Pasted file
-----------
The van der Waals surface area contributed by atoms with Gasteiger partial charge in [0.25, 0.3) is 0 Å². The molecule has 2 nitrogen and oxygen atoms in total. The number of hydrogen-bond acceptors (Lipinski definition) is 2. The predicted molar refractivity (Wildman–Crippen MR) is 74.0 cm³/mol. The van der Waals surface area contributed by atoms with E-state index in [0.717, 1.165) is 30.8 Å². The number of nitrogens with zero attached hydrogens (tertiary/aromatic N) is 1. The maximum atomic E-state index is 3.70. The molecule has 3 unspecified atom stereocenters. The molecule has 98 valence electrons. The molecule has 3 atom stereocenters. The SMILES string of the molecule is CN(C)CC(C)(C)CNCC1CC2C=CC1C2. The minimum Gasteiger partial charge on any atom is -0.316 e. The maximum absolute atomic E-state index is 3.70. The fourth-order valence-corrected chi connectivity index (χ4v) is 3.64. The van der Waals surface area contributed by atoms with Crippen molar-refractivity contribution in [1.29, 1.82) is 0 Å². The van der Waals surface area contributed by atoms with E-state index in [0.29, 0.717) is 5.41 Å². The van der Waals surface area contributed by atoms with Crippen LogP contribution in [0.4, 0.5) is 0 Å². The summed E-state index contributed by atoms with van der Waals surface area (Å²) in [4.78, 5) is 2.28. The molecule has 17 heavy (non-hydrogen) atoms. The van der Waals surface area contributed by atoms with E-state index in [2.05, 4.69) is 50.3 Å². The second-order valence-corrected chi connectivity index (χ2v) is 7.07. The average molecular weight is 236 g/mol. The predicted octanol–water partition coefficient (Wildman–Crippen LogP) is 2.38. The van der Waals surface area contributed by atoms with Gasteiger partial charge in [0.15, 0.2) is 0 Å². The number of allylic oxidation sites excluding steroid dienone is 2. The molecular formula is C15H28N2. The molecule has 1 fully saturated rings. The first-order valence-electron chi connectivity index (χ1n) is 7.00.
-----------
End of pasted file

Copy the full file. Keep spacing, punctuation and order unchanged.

The van der Waals surface area contributed by atoms with Gasteiger partial charge in [0.25, 0.3) is 0 Å². The molecule has 2 nitrogen and oxygen atoms in total. The number of hydrogen-bond acceptors (Lipinski definition) is 2. The predicted molar refractivity (Wildman–Crippen MR) is 74.0 cm³/mol. The van der Waals surface area contributed by atoms with E-state index in [0.717, 1.165) is 30.8 Å². The number of nitrogens with zero attached hydrogens (tertiary/aromatic N) is 1. The maximum atomic E-state index is 3.70. The molecule has 3 unspecified atom stereocenters. The molecule has 98 valence electrons. The molecule has 3 atom stereocenters. The SMILES string of the molecule is CN(C)CC(C)(C)CNCC1CC2C=CC1C2. The minimum Gasteiger partial charge on any atom is -0.316 e. The maximum absolute atomic E-state index is 3.70. The fourth-order valence-corrected chi connectivity index (χ4v) is 3.64. The van der Waals surface area contributed by atoms with Crippen molar-refractivity contribution in [1.29, 1.82) is 0 Å². The van der Waals surface area contributed by atoms with E-state index in [0.29, 0.717) is 5.41 Å². The van der Waals surface area contributed by atoms with Crippen LogP contribution in [0.4, 0.5) is 0 Å². The summed E-state index contributed by atoms with van der Waals surface area (Å²) in [4.78, 5) is 2.28. The molecule has 17 heavy (non-hydrogen) atoms. The van der Waals surface area contributed by atoms with E-state index in [2.05, 4.69) is 50.3 Å². The second-order valence-corrected chi connectivity index (χ2v) is 7.07. The average molecular weight is 236 g/mol. The predicted octanol–water partition coefficient (Wildman–Crippen LogP) is 2.38. The van der Waals surface area contributed by atoms with Gasteiger partial charge in [0.15, 0.2) is 0 Å². The number of allylic oxidation sites excluding steroid dienone is 2. The molecular formula is C15H28N2. The molecule has 1 fully saturated rings. The first-order valence-electron chi connectivity index (χ1n) is 7.00.